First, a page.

I have been skimming Bruce McAdam's PhD dissertation this morning, which is titled "Repairing Type Errors in Functional Programs". It's a pretty neat blend of pragmatics and type-theoretical wankery. I like the following passage from the introduction:
To see what sort of help programmers might appreciate, consider how spell-checkers work. These are among the most useful programs in popular use today. They can point out where you made spelling mistakes, and suggest how to correct them. A spell-checker would be neither useful nor popular if it only pointed out that you had made a mistake without suggesting how to correct it, or if it gave information which looked at the problem from the perspective of how it worked rather than from the writer’s perspective, e.g.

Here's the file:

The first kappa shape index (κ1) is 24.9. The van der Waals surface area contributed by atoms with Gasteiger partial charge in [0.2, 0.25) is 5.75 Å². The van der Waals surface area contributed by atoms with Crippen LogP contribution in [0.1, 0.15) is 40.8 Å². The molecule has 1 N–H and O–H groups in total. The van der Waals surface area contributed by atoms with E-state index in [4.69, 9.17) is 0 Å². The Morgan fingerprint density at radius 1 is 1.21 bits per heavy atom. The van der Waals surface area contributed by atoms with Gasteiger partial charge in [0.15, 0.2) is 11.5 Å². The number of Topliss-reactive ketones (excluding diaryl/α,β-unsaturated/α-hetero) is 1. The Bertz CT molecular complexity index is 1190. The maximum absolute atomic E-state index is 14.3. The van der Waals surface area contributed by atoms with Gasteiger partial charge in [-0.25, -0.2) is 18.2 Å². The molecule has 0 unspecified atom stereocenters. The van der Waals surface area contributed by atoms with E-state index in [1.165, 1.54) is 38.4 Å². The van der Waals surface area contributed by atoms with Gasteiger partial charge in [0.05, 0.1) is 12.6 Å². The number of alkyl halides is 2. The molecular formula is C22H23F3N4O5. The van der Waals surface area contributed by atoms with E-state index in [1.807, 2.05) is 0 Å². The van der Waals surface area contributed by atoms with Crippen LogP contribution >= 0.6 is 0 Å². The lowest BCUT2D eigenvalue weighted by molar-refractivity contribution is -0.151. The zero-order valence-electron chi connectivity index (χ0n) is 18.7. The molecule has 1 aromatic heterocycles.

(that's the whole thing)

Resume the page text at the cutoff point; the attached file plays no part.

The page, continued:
Spelling error at character 3.
Cannot follow "ry" with "p"
This however is the style of response produced for programmers by compilers.